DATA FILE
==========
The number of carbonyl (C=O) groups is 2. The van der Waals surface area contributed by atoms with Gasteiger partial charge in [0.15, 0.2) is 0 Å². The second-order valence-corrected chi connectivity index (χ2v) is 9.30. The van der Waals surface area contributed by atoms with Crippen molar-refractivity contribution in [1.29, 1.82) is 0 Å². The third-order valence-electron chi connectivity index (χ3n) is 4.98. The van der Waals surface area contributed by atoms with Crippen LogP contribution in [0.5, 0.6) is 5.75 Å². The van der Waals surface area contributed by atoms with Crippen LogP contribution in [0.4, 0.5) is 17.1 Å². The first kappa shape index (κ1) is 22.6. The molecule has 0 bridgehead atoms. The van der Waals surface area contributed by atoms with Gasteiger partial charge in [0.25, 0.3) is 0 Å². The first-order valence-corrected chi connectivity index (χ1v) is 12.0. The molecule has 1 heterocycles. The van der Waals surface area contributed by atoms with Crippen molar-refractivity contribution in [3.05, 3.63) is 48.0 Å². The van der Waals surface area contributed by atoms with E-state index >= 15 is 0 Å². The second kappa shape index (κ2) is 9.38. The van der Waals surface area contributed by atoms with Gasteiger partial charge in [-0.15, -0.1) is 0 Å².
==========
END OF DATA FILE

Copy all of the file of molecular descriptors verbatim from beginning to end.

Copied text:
The number of carbonyl (C=O) groups is 2. The van der Waals surface area contributed by atoms with Gasteiger partial charge in [0.15, 0.2) is 0 Å². The second-order valence-corrected chi connectivity index (χ2v) is 9.30. The van der Waals surface area contributed by atoms with Crippen molar-refractivity contribution in [1.29, 1.82) is 0 Å². The third-order valence-electron chi connectivity index (χ3n) is 4.98. The van der Waals surface area contributed by atoms with Crippen LogP contribution in [0.5, 0.6) is 5.75 Å². The van der Waals surface area contributed by atoms with Crippen LogP contribution in [0.4, 0.5) is 17.1 Å². The first kappa shape index (κ1) is 22.6. The molecule has 0 bridgehead atoms. The van der Waals surface area contributed by atoms with Gasteiger partial charge in [0.25, 0.3) is 0 Å². The first-order valence-corrected chi connectivity index (χ1v) is 12.0. The molecule has 1 heterocycles. The van der Waals surface area contributed by atoms with Crippen molar-refractivity contribution in [3.05, 3.63) is 48.0 Å². The van der Waals surface area contributed by atoms with E-state index >= 15 is 0 Å². The second kappa shape index (κ2) is 9.38. The van der Waals surface area contributed by atoms with Gasteiger partial charge in [-0.15, -0.1) is 0 Å².